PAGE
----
Why I Stopped Assuming My Friends Intentions
I’m a naturally imaginative person and I’m a natural storyteller. I love the feeling of capturing a room full of people’s attention when I’m talking and my husband (who often lives the story I’m telling with me) will tell you that everytime I tell a story it gets more elaborate and detailed, and more creative.
But you don't have to be a storyteller to make up stories throughout your day, actually all of us do this, maybe more than we even realize.
Brene Brown talks a lot about the stories we make up. There’s actually a whole chemical process in our brains that wants a conclusion. (So I guess the instinct to binge watch that new show you're watching on Netflix is natural...)
If we can’t find one out a conclusion for real, we make it up. Often, I do this quickly and naturally throughout my day.
Recently, I reached out to a friend and asked a favor. She quickly rejected me and I was so hurt. My brain was spinning with that story in my mind, trying to figure out what the conclusion was.
Since I didn’t know it, I made it up. She didn’t like me, didn’t want to be my friend, and actually we would probably never speak again. I got creative with the story in my head, letting it spin into self-doubt and questioning whether I was worth being friends with.
This isn’t the first time I’ve done this. Have you ever found yourself assuming a story in your head, but then when you’re confronted with what actually happened you realize how far off you were?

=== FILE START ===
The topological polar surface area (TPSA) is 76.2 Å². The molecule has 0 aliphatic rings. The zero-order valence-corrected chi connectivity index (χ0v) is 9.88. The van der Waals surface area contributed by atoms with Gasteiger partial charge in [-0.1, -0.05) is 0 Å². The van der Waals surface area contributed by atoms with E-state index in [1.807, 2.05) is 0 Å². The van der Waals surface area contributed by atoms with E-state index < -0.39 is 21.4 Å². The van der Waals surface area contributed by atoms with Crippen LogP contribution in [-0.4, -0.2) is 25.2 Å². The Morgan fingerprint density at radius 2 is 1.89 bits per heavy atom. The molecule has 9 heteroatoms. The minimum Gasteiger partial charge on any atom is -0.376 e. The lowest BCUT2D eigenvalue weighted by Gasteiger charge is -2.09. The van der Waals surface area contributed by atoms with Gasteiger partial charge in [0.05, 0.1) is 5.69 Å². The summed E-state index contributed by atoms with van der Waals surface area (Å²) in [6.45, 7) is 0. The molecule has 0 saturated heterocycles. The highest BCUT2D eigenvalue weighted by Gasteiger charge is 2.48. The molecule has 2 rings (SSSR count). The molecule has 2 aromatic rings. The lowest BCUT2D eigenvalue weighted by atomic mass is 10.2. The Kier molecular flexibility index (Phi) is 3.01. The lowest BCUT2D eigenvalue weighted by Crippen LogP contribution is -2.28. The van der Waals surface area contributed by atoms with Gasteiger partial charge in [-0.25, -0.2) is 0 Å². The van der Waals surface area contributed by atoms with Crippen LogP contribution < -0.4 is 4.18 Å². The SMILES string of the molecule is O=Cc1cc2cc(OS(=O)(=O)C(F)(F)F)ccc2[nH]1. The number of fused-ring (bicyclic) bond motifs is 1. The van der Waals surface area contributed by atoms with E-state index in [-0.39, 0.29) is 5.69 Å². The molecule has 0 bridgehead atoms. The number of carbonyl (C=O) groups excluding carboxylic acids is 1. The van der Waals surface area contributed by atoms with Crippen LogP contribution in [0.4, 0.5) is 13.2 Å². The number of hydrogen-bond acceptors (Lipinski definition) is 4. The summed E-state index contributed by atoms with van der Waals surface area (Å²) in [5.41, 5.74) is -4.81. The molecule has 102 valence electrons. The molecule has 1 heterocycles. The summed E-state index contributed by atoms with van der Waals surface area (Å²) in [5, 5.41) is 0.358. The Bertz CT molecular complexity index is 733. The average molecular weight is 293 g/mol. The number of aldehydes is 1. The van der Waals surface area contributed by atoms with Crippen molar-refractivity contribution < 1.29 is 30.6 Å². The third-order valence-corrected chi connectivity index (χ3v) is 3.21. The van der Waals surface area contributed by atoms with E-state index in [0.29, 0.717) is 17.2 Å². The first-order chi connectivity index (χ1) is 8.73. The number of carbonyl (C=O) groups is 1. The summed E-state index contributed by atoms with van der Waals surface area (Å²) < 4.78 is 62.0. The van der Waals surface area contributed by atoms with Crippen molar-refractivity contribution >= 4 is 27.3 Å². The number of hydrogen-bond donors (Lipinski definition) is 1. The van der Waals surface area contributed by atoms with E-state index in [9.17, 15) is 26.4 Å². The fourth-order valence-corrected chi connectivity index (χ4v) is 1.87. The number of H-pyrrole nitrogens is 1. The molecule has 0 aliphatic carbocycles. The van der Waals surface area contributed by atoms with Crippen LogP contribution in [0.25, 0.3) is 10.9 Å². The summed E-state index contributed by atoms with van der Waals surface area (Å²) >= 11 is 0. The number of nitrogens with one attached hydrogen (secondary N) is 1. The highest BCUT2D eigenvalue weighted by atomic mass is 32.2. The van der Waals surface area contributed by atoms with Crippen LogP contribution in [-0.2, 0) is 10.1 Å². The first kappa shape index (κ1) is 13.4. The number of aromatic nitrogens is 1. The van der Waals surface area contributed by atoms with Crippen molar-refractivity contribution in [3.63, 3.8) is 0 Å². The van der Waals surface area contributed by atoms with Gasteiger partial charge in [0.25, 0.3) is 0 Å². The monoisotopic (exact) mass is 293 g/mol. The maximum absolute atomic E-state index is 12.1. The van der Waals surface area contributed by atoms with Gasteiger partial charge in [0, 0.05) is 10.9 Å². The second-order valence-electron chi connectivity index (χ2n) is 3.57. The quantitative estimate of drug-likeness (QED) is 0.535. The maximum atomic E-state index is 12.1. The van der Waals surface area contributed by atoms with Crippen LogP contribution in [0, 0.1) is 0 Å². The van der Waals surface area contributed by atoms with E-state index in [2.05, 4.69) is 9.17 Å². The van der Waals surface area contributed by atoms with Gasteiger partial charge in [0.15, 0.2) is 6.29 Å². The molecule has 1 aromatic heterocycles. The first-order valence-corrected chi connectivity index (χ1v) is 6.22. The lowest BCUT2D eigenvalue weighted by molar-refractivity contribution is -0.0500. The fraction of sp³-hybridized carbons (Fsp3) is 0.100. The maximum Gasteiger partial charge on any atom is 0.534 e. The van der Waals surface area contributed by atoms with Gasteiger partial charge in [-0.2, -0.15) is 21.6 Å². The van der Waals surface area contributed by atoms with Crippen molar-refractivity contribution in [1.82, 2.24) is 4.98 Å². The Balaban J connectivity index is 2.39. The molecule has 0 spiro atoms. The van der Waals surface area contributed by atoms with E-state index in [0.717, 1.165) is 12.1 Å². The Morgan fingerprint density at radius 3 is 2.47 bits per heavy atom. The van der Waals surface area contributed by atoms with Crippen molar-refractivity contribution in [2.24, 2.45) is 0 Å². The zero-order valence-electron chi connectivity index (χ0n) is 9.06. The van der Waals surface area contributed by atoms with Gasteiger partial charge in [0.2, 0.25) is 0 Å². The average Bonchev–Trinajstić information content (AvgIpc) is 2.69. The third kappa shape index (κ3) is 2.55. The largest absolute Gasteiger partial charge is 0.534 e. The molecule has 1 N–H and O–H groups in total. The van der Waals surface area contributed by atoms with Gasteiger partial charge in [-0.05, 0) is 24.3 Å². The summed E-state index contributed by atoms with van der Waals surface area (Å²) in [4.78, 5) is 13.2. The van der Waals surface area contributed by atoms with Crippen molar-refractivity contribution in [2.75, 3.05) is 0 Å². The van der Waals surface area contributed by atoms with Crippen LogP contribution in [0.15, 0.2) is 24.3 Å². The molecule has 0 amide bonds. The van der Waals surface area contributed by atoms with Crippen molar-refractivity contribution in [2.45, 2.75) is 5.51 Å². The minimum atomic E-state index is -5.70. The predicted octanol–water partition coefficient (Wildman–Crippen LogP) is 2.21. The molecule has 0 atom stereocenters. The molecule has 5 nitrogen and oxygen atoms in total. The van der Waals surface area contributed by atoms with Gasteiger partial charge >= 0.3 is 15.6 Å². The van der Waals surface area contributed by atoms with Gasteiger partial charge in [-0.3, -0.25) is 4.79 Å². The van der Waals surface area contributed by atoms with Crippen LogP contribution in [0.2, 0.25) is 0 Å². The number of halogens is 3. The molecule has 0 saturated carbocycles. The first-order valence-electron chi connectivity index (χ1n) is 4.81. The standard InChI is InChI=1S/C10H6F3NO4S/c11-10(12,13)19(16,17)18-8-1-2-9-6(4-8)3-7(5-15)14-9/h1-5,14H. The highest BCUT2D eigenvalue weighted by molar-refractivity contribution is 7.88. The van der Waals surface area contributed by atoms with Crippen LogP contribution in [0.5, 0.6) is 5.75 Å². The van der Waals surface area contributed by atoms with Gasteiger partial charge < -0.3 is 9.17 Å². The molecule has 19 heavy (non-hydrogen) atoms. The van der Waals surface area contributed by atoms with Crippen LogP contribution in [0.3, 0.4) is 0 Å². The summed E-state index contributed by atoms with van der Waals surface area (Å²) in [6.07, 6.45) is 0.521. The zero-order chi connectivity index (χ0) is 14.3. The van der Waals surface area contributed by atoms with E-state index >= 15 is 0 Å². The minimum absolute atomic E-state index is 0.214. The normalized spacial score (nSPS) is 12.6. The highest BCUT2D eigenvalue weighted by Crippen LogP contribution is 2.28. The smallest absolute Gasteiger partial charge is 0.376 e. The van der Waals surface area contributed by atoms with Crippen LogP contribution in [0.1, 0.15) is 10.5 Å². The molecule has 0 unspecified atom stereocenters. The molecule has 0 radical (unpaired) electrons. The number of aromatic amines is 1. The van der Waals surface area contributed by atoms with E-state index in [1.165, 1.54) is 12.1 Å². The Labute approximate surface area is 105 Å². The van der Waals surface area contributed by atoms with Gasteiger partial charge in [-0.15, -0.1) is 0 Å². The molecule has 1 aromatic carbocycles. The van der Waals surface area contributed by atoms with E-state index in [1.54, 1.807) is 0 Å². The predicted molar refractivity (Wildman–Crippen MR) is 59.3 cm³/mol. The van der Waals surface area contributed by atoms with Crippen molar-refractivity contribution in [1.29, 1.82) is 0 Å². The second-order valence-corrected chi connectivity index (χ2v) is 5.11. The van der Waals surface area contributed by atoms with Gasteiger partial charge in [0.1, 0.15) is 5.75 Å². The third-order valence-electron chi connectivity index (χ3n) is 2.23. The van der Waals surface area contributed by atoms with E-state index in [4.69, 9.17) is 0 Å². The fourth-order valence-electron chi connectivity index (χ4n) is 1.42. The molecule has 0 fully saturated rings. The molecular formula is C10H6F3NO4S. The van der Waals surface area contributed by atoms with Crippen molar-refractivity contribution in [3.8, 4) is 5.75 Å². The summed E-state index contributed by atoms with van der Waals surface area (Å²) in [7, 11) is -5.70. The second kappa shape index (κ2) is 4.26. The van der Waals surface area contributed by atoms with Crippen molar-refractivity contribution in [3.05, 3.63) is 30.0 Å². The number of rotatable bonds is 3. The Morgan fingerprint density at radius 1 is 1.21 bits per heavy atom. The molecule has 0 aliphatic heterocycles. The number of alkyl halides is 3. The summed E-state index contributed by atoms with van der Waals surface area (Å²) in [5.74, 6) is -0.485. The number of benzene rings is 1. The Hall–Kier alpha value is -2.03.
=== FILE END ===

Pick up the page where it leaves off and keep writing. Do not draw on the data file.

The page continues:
Well, that’s exactly what happened to me.
Later, the friend came back and explained what was going on in her life at the time and why her response seemed harsh and rude. There was actually a really logical reason behind it, and plot twist, it had nothing to do with me.
I’m grateful she came back around to tell me what she had been thinking, because if she hadn’t I had already decided the worst and most horrible situation was the reality in my mind, and I was planning on sticking with that story and letting it affect our friendship moving forward.
I realized I spend more time making up stories in my mind sometimes, than I do actually asking questions.
When I was hurt by that friend, I could have easily mentioned it and asked her what was going on. She would have filled in the blanks for me and given me a story that was much better than my fabricated one.
I make up a lot of stories in my relationships, and I’m sure you can probably think of a time when you’ve done this too.
When we choose to make up a story in our minds, we miss out on an opportunity to deepen a relationship by digging into what might be a little uncomfortable at first, but can really pay off in the long run.
Our made up stories in our minds aren’t usually right, and often, we might tend to assume the worst of people in our lives.
Instead of assuming what someone else is thinking, feeling, or doing, we can just ask them.
Maybe the truth will still be an ugly one, but I’d rather walk into a conversation that gives me the opportunity to forgive and grow than take actions in my relationships based on assumptions.
I wanted to have godly friendships, and that meant I had to stop assuming my friends intentions.
It meant I had to start asking the questions, and instead of assuming the answers, actually listening to them.
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